‘For too long, the dominant narrative surrounding Afghanistan has been trapped in the idea of its conquest, taming and manipulation by those who seek to control it. Images of violence and catastrophe almost always prevail,’ writes Durkhanai Ayubi in Parwana, the eponymous cookbook of her family’s restaurant. Its pages are an antidote to such images, picturing rice dishes studded with jewel-like fruit, rich meat curries and golden dahl, and sweets dusted with sugar so delicate they could float off the paper.
The recipes come from Parwana Afghan Kitchen in Torrensville, a mile west of Adelaide, which opened in 2009 – 22 years after Durkhanai’s parents, Zelmai and Farida Ayubi, fled from Afghanistan with their young family at the height of the war with the Soviet Union.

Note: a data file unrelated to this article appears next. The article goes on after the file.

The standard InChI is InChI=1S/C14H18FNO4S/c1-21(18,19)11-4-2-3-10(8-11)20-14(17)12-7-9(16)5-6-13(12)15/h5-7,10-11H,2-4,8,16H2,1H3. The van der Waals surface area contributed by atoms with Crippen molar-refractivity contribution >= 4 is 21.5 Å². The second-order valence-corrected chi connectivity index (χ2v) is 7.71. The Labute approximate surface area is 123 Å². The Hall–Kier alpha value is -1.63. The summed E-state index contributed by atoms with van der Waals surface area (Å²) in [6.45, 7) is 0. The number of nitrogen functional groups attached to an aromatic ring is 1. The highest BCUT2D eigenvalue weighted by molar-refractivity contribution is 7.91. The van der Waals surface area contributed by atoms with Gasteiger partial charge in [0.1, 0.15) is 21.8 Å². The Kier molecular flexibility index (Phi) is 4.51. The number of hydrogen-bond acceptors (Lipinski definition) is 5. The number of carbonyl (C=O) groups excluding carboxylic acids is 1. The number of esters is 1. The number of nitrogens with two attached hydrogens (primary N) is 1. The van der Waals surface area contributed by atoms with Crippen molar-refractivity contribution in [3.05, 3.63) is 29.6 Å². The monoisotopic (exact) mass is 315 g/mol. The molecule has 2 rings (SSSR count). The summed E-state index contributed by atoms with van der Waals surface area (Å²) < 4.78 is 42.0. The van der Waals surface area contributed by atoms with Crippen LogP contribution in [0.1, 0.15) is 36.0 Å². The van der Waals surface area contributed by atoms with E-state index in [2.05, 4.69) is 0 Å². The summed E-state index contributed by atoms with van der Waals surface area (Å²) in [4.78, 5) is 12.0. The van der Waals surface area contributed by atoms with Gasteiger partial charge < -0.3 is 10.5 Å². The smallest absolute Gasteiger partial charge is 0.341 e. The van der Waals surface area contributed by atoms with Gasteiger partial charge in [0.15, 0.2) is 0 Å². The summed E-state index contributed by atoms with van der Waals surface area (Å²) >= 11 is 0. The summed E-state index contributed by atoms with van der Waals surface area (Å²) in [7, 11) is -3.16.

‘Parwana began with my mother Farida and her intuition that, as migrants to Australia, it was increasingly important that we preserve the customs, flavours and essence of our Afghan cuisine, and also share it with those in our new home,’ Durkhanai writes. ‘She carried with her a love for her traditional food and the rituals that sit alongside it.’
Mantu (dumplings intricately folded to conceal a stuffing of cabbage and carrot), hand-rolled flatbreads and kofta, often served with layers of sauces and dressings, made it on to the menu; in the book, Durkhanai weaves recipes for them (her mother’s) through the story of her native country’s history, its rulers, conflicts and culture.
Along with tales of her own family (her grandfather’s apricot, apple and pear trees, which he planted ‘mostly for the beauty of their blossoms’; their kebabs being cooked ‘over hot coals during the celebrations of Eid’), she shares the dishes – including those below – that have shaped their lives and which will bring beauty to any kitchen around the world.
‘Parwana: Recipes and Stories from an Afghan Kitchen’ by Durkhanai Ayubi (Murdoch Books, £20). Order a copy from books.telegraph.co.uk